Iron Age History

The Iron Age in the Iberian peninsula has two focuses: the Hallstatt-related Iron Age Urnfields of the North-East and the Phoenician colonies of the South.

During the Iron Age, considered the protohistory of the territory, the Celts came, in several waves, starting possibly before 600 BC.

The Southwest Paleohispanic script, also called Tartessian, present in the Algarve and Lower Alentejo from about the late 8th to the 5th century BC, is possible the oldest script in Western Europe and it could have come from the Eastern Mediterranean, perhaps from Anatolia or Greece.

Early iron age cultures

Castro is an ancient, fortified celtic village in the Rias Baixas region of western GaliciaSince the late 8th century BC, the Urnfield culture of North-East Iberia began to develop Iron metallurgy and, eventually, elements of the Hallstatt culture. The earliest elements of this culture were found along the lower Ebro river, then gradually expanded upstream to La Rioja and in a hybrid local form to Alava. There was also expansion southwards into Castelló, with less marked influences reaching further south. Additionally, some offshoots have been detected along the Iberian Mountains, possibly a prelude to the formation of the Celtiberi.

During this period, the social differentiation became more visible with evidence of local chiefdoms and a horse-riding elite. It is possible that these transformations represent the arrival of a new wave of cultures from central Europe.

From these outposts in the Upper Ebro and the Iberian mountains, Celtic culture expanded into the plateau and the Atlantic coast. Several groups can be described:

  • The Bernorio-Miraveche group (northern Burgos and Palencia provinces), that would influence the peoples of the northern fringe.
  • The north-west Castro culture, in today's Galicia and northern Portugal, a Celtic culture but with peculiarities due to the persistence of aspects of an earlier Atlantic Bronze Age culture.
  • The Duero group, possibly the precursor of the Celtic Vaccei.
  • The Cogotas II culture, likely precursor of the Celtic or Celtiberian Vettones (or a pre-Celtic culture with substantial Celtic influences), a markedly cattle-herder culture that gradually expanded southwards into what is today's Extremadura.
  • The Lusitanian culture, the precursor of the Lusitani tribe, located in what is today's central Portugal and Extremadura in western Spain, is generally not considered Celtic since the Lusitanian language does not meet some the accepted definitions of a Celtic language. Its relationship with the surrounding Celtic culture is unclear. Some believe it was essentially a pre-Celtic Iberian culture with substantial Celtic influences, while others argue that it was an essentially Celtic culture with strong indigenous pre-Celtic influences. There have been arguments for classifying its language as either Italic, a form of archaic Celtic, or proto-Celtic.

All these Indo-European groups have some common elements, like combed pottery since the 6th century and uniform weaponry.

After c. 600 BC, the Urnfields of the North-East were replaced by the Iberian culture, in a process that wasn't completed until the 4th century BC. This physical separation from their continental relatives would mean that the Celts of the Iberian peninsula never received the cultural influences of La Tène culture, including Druidism.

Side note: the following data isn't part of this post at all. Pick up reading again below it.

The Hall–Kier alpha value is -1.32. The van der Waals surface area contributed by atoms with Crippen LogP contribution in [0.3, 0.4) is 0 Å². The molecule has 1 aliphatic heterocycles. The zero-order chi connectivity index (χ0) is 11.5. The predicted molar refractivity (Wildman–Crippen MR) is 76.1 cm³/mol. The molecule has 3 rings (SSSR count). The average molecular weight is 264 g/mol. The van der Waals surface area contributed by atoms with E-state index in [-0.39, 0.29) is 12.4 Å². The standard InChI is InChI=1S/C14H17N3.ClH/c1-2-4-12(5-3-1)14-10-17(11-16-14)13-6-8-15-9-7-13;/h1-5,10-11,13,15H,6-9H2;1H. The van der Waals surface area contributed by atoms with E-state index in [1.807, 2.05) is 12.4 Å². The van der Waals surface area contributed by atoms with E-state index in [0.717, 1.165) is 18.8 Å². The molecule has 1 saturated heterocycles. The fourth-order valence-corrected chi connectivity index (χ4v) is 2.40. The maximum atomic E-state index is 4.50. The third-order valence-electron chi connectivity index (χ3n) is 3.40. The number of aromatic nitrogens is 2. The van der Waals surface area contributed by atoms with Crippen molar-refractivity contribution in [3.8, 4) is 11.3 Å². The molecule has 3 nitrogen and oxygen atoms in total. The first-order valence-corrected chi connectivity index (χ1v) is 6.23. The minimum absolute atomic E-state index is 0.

Phoenician colonies and influence 

The Phoenicians of Asia, Greeks of Europe, and Carthaginians of Africa all colonized parts of Iberia to facilitate trade. During the 10th century BC, the first contacts between Phoenicians and Iberia (along the Mediterranean coast) were made. This century also saw the emergence of towns and cities in the southern littoral areas of eastern Iberia.

The Phoenicians founded colony of Gadir (modern Cádiz) near Tartessos. The foundation of Cádiz, the oldest continuously-inhabited city in western Europe, is traditionally dated to 1104 BC, although, as of 2004, no archaeological discoveries date back further than the 9th century BC. The Phoenicians continued to use Cádiz as a trading post for several centuries leaving a variety of artifacts, most notably a pair of sarcophaguses from around the 4th or 3rd century BC. Contrary to myth, there is no record of Phoenician colonies west of the Algarve (namely Tavira), even though there might have been some voyages of discovery. Phoenician influence in what is now Portuguese territory was essentially through cultural and commercial exchange with Tartessos.

alora villageDuring the 9th century BC, the Phoenicians, from the city-state of Tyre founded the colony of Malaka (modern Málaga) and Carthage (in North Africa). During this century, Phoenicians also had great influence on Iberia with the introduction the use of Iron, of the Potter's wheel, the production of Olive oil and Wine. They were also responsible for the first forms of Iberian writing, had great religious influence and accelerated urban development. However, there is little evidence to support the myth of a Phoenician foundation of the city of Lisbon as far back as 1300 BC, under the name Alis Ubbo ("Safe Harbour"), even if in this period there are organized settlements in Olissipona (modern Lisbon, in Portuguese Estremadura) with clear Mediterranean influences.

There was strong Phoenician influence and settlement in the city of Balsa (modern Tavira in the Algarve) in the 8th century BC. Phoenician influenced Tavira was destroyed by violence in the 6th century BC. With the decadence of Phoenician colonization of the Mediterranean coast of Iberia in the 6th century BC many of the colonies are deserted. The 6th century BC also saw the rise of the colonial might of Carthage, which slowly replaced the Phoenicians in their former areas of dominion.

Greek colonies

The Greek colony at what now is Marseilles began trading with the Iberians on the eastern coast around the 8th century BC. The Greeks finally founded their own colony at Ampurias, in the eastern Mediterranean shore (modern Catalonia), during the 6th century BC beginning their settlement in the Iberian peninsula. There are no Greek colonies west of the Strait of Gibraltar, only voyages of discovery. There is no evidence to support the myth of an ancient Greek founding of Olissipo (modern Lisbon) by Odysseus.

The Tartessian culture

The name Tartessian, when applied in archaeology and linguistics does not necessarily correlate with the semi-mythical city of Tartessos but only roughly with the area where it is typically assumed it should have been located.

tartessian cultureThe Tartessian culture of southern Iberia actually is the local culture as modified by the increasing influence of eastern Mediterranean elements, especially Phoenician. Its core area is Western Andalusia, but soon extends to Eastern Andalusia, Extremadura and the Lands of Murcia and Valencia, where a Tartessian complex, rooted in the local Bronze cultures, is in the last stages of the Bronze Age (ninth-eighth centuries BC) before Phoenician influences can be seen clearly.